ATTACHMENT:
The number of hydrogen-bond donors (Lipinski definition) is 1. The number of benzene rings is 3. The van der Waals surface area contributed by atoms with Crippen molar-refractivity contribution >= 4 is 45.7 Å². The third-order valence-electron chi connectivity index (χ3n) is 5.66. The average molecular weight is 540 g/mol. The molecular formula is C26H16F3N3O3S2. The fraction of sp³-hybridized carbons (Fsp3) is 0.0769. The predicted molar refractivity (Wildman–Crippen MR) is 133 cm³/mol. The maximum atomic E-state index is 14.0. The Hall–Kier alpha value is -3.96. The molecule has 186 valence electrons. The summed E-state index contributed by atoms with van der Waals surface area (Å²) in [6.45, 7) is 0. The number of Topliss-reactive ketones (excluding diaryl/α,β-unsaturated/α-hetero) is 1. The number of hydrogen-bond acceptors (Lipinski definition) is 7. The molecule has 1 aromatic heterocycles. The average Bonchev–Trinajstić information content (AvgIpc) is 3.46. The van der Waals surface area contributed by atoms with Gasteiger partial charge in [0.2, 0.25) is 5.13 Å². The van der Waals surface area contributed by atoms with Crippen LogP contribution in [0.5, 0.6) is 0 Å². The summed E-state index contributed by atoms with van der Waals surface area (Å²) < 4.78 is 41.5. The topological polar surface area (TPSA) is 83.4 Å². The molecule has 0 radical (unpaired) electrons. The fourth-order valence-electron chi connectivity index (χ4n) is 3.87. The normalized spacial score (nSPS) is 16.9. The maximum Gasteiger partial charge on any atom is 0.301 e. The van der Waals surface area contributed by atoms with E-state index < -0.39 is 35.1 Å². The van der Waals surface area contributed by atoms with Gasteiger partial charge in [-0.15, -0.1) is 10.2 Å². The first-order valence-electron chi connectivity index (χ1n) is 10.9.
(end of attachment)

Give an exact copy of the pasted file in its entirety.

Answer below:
The number of hydrogen-bond donors (Lipinski definition) is 1. The number of benzene rings is 3. The van der Waals surface area contributed by atoms with Crippen molar-refractivity contribution >= 4 is 45.7 Å². The third-order valence-electron chi connectivity index (χ3n) is 5.66. The average molecular weight is 540 g/mol. The molecular formula is C26H16F3N3O3S2. The fraction of sp³-hybridized carbons (Fsp3) is 0.0769. The predicted molar refractivity (Wildman–Crippen MR) is 133 cm³/mol. The maximum atomic E-state index is 14.0. The Hall–Kier alpha value is -3.96. The molecule has 186 valence electrons. The summed E-state index contributed by atoms with van der Waals surface area (Å²) in [6.45, 7) is 0. The number of Topliss-reactive ketones (excluding diaryl/α,β-unsaturated/α-hetero) is 1. The number of hydrogen-bond acceptors (Lipinski definition) is 7. The molecule has 1 aromatic heterocycles. The average Bonchev–Trinajstić information content (AvgIpc) is 3.46. The van der Waals surface area contributed by atoms with Gasteiger partial charge in [0.2, 0.25) is 5.13 Å². The van der Waals surface area contributed by atoms with Crippen LogP contribution in [0.5, 0.6) is 0 Å². The summed E-state index contributed by atoms with van der Waals surface area (Å²) < 4.78 is 41.5. The topological polar surface area (TPSA) is 83.4 Å². The molecule has 0 radical (unpaired) electrons. The fourth-order valence-electron chi connectivity index (χ4n) is 3.87. The normalized spacial score (nSPS) is 16.9. The maximum Gasteiger partial charge on any atom is 0.301 e. The van der Waals surface area contributed by atoms with E-state index < -0.39 is 35.1 Å². The van der Waals surface area contributed by atoms with Gasteiger partial charge in [-0.15, -0.1) is 10.2 Å². The first-order valence-electron chi connectivity index (χ1n) is 10.9.